Busting 7 Myths about HIV and AIDS: from common to bizarre.

Hot showers protect against HIV? Some myths are so bizarre that they are easy to debunk. Others are trickier: can you get HIV via oral sex? Is there a difference between HIV and AIDS? Let’s get it straight to stay safe.  

1) HIV and AIDS are not the same.

Often mistakenly used as synonyms, these are actually two very different things. HIV is a virus you can get through unprotected sex, shared needles, blood transfusions, and mother-to-child transmission. If left untreated, it attacks and gradually destroys your immune system. This can lead to the outbreak of AIDS, a set of symptoms which follows the destruction of the immune system. However, with antiretroviral treatment (ART), the HI virus won’t be able to have this effect, and an HIV positive person who receives treatment in time most likely will not develop AIDS. This makes regular testing and access to ART very important!

2) You can get HIV through oral sex.

Even though HIV is transmitted more easily through vaginal and anal intercourse, oral sex still bears a risk, particularly when you have sores in your mouth or genital area, or when there is menstrual blood involved. As well as HIV, there are a range of other nasty STIs which are transmitted even more easily via oral sex: for example chlamydia, which can cause infertility if not treated.

3) HIV is not a ‘gay disease’…

… nor does it affect only people using drugs, or engaging in sex work. In sub-Saharan Africa, these populations make up only a quarter of people living with HIV.
Around half of the people living with HIV worldwide are women. They are often infected by their partner or spouse. Women also bear the bigger burden of HIV in several aspects: they have less access to financial resources and health care, and face more social stigma.  Also, when a family member or partner is infected and falls sick, care work is mostly burdened upon women.

4) A healthy baby is possible even when you’re positive.

Pregnant women can transmit the virus to the foetus, or when breastfeeding their baby. However, antiretroviral medicines can reduce the risk dramatically if treatment begins in time. The highest risk is the lack of access to such treatments. Only 39% of HIV positive pregnant women receive such treatment in West and Central Africa.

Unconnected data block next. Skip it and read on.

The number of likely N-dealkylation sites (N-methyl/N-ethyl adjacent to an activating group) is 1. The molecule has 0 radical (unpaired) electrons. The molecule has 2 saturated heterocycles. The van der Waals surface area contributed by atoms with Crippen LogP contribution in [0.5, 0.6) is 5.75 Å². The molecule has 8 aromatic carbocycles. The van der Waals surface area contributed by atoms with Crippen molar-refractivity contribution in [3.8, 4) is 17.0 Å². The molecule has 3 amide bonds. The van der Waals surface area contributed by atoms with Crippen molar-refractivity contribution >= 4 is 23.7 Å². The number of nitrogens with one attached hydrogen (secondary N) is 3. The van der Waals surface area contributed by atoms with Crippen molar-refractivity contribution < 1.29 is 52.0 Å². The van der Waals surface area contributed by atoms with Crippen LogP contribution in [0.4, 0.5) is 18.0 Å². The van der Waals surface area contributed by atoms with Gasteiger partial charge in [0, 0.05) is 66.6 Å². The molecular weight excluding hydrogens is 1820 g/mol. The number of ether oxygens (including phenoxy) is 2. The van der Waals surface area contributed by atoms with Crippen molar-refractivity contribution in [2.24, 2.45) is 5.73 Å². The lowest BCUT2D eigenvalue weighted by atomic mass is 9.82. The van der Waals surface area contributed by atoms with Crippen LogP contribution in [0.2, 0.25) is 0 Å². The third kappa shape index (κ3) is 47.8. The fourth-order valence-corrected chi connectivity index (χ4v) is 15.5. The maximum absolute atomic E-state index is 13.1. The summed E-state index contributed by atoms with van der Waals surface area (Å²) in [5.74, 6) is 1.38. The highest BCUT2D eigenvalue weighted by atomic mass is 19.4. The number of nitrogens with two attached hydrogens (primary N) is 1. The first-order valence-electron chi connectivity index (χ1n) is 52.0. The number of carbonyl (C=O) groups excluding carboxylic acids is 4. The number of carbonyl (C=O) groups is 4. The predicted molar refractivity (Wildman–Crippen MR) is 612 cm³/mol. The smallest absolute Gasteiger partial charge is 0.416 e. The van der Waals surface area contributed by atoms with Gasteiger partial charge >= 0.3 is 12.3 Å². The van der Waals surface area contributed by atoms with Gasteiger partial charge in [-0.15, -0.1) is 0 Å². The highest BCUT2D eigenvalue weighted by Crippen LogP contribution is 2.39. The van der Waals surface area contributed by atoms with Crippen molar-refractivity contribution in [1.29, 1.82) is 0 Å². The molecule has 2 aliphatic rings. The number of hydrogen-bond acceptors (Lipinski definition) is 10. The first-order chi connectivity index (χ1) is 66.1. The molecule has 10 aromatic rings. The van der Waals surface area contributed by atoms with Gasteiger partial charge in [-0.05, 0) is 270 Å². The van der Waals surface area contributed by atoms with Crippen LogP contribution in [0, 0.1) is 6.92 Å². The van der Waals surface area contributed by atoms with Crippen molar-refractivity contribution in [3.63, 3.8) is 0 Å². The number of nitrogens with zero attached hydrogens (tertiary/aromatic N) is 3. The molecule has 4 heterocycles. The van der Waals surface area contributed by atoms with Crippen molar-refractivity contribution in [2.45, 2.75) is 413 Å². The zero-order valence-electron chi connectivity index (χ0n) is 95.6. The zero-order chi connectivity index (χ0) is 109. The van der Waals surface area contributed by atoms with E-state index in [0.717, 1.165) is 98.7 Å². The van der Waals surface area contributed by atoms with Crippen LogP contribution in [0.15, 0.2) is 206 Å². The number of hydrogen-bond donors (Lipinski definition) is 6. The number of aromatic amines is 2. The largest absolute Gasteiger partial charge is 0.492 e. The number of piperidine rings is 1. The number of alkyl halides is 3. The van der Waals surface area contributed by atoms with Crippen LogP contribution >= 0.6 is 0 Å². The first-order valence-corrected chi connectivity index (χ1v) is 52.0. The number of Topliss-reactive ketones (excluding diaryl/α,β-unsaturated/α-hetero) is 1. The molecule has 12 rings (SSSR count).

5) There is a way to reduce the risk of HIV after a risk situation.

However, contrary to a popular myth, a hot shower after sex won’t get rid of the virus! Neither will the morning after pill, a coca cola wash, drinking spirits, disinfecting your genitals, sex with a virgin, or spells and herbs. The only way to reduce the risk of contracting HIV after a risk situation is PEP (post-exposure prophylaxis). This means taking antiretroviral medicines (ART) starting as soon as possible after the risk situation. Here as well, information and access is key.

6)  A negative HIV test doesn’t always mean you are HIV negative.

The virus can be securely detected only 6 to 12 weeks after infection (depending on the type of blood test). This means if someone gets a negative result today but had unprotected sex two weeks ago, they could still be HIV positive – and highly contagious. Therefore, always opt for condoms and safe practices, and get tested with your partner after 3 months into a monogamous relationship should you agree on using contraceptive methods other than condoms.

7) Random list of things that do NOT transmit HIV

All of us have heard some of these, be it from an odd relative or a dodgy Facebook post. But, once and for all, none of the following carries a risk for HIV transmission:

Mosquitoes
Handshakes
Kisses
Tears
Sweat
Cutlery and glasses
Wind instruments
Toilet seats
Swimming pools

HIV and AIDS: Find out more about rights, policies, and reality

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